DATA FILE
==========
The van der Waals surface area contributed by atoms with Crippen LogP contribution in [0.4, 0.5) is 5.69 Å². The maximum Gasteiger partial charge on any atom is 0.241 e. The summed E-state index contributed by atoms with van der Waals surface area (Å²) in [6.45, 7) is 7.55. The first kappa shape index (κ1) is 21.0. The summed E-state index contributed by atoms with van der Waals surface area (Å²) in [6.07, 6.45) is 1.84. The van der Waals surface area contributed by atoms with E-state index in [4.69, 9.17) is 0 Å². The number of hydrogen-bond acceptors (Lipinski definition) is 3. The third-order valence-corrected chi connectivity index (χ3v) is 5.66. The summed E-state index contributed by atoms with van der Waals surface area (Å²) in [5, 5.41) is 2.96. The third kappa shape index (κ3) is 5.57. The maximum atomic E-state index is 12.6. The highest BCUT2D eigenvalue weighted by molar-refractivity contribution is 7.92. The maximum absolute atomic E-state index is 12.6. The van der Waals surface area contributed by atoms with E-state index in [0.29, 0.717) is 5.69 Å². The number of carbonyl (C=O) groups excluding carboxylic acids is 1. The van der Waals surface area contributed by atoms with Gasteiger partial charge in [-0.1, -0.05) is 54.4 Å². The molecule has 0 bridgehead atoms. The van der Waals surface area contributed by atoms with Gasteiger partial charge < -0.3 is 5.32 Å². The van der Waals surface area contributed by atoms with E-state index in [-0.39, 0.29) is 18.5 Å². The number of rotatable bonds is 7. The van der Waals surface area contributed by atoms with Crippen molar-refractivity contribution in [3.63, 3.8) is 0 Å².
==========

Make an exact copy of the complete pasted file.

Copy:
The van der Waals surface area contributed by atoms with Crippen LogP contribution in [0.4, 0.5) is 5.69 Å². The maximum Gasteiger partial charge on any atom is 0.241 e. The summed E-state index contributed by atoms with van der Waals surface area (Å²) in [6.45, 7) is 7.55. The first kappa shape index (κ1) is 21.0. The summed E-state index contributed by atoms with van der Waals surface area (Å²) in [6.07, 6.45) is 1.84. The van der Waals surface area contributed by atoms with E-state index in [4.69, 9.17) is 0 Å². The number of hydrogen-bond acceptors (Lipinski definition) is 3. The third-order valence-corrected chi connectivity index (χ3v) is 5.66. The summed E-state index contributed by atoms with van der Waals surface area (Å²) in [5, 5.41) is 2.96. The third kappa shape index (κ3) is 5.57. The maximum atomic E-state index is 12.6. The highest BCUT2D eigenvalue weighted by molar-refractivity contribution is 7.92. The maximum absolute atomic E-state index is 12.6. The van der Waals surface area contributed by atoms with E-state index in [0.29, 0.717) is 5.69 Å². The number of carbonyl (C=O) groups excluding carboxylic acids is 1. The van der Waals surface area contributed by atoms with Gasteiger partial charge in [-0.1, -0.05) is 54.4 Å². The molecule has 0 bridgehead atoms. The van der Waals surface area contributed by atoms with Gasteiger partial charge < -0.3 is 5.32 Å². The van der Waals surface area contributed by atoms with E-state index in [-0.39, 0.29) is 18.5 Å². The number of rotatable bonds is 7. The van der Waals surface area contributed by atoms with Crippen molar-refractivity contribution in [3.63, 3.8) is 0 Å².